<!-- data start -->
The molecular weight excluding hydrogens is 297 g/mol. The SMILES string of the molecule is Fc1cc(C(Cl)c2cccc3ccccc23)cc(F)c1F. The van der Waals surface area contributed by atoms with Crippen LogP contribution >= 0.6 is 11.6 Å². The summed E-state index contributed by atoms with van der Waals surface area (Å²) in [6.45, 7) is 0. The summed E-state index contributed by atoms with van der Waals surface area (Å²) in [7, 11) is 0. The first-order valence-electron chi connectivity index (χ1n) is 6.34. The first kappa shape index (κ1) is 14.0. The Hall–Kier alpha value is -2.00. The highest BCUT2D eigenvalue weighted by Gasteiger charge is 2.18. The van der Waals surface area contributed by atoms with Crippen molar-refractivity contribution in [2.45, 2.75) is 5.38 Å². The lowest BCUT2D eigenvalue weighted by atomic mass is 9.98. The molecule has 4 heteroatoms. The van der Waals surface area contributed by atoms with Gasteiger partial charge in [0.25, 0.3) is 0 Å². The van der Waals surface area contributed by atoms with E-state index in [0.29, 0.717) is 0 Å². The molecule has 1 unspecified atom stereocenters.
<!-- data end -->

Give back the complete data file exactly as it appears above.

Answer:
The molecular weight excluding hydrogens is 297 g/mol. The SMILES string of the molecule is Fc1cc(C(Cl)c2cccc3ccccc23)cc(F)c1F. The van der Waals surface area contributed by atoms with Crippen LogP contribution >= 0.6 is 11.6 Å². The summed E-state index contributed by atoms with van der Waals surface area (Å²) in [6.45, 7) is 0. The summed E-state index contributed by atoms with van der Waals surface area (Å²) in [7, 11) is 0. The first-order valence-electron chi connectivity index (χ1n) is 6.34. The first kappa shape index (κ1) is 14.0. The Hall–Kier alpha value is -2.00. The highest BCUT2D eigenvalue weighted by Gasteiger charge is 2.18. The van der Waals surface area contributed by atoms with Crippen molar-refractivity contribution in [2.45, 2.75) is 5.38 Å². The lowest BCUT2D eigenvalue weighted by atomic mass is 9.98. The molecule has 4 heteroatoms. The van der Waals surface area contributed by atoms with Gasteiger partial charge in [0.25, 0.3) is 0 Å². The van der Waals surface area contributed by atoms with E-state index in [0.29, 0.717) is 0 Å². The molecule has 1 unspecified atom stereocenters.